Carnosine protects neurons against oxidative stress and modulates the time profile of MAPK cascade signaling
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- Kulebyakin, K., Karpova, L., Lakonsteva, E. et al. Amino Acids (2012) 43: 91. doi:10.1007/s00726-011-1135-4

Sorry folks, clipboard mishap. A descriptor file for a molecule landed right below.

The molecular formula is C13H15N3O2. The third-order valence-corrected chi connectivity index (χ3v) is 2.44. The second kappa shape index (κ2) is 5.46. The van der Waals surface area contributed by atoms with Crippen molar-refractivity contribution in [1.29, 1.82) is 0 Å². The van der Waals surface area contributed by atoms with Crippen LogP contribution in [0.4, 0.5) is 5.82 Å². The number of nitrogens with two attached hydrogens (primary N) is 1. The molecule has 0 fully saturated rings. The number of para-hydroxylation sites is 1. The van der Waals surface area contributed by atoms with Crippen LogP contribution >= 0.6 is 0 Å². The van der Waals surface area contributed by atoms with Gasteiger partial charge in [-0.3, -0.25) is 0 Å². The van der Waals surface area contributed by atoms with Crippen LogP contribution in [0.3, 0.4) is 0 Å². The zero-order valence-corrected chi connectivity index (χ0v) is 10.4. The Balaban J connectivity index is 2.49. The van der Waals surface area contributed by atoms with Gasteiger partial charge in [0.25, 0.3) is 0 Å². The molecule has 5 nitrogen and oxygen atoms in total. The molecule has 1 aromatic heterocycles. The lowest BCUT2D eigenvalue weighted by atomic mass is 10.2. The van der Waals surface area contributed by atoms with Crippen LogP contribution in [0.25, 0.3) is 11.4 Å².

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Carnosine is a known protector of neuronal cells against oxidative injury which prevents both apoptotic and necrotic cellular death. It was shown earlier that carnosine serves as an intracellular buffer of free radicals. Using the model of ligand-dependent oxidative stress in neurons, we have shown that homocysteine (HC) initiates long-term activation of extracellular signal regulated kinase, isoforms 1 and 2 (ERK 1/2) and Jun N-terminal kinase (JNK) which corresponds to exitotoxic effect resulting in cellular death. l-Carnosine (β-alanyl-l-histidine) protects neurons from both excitotoxic effect of homocysteine and cellular death. Its analogs, β-alanyl-d-histidine (d-carnosine) and l-histidyl-β-alanine, restricted accumulation of free radicals and delayed activation of ERK1/2 and JNK in neuronal cells, but did not promote neuronal viability.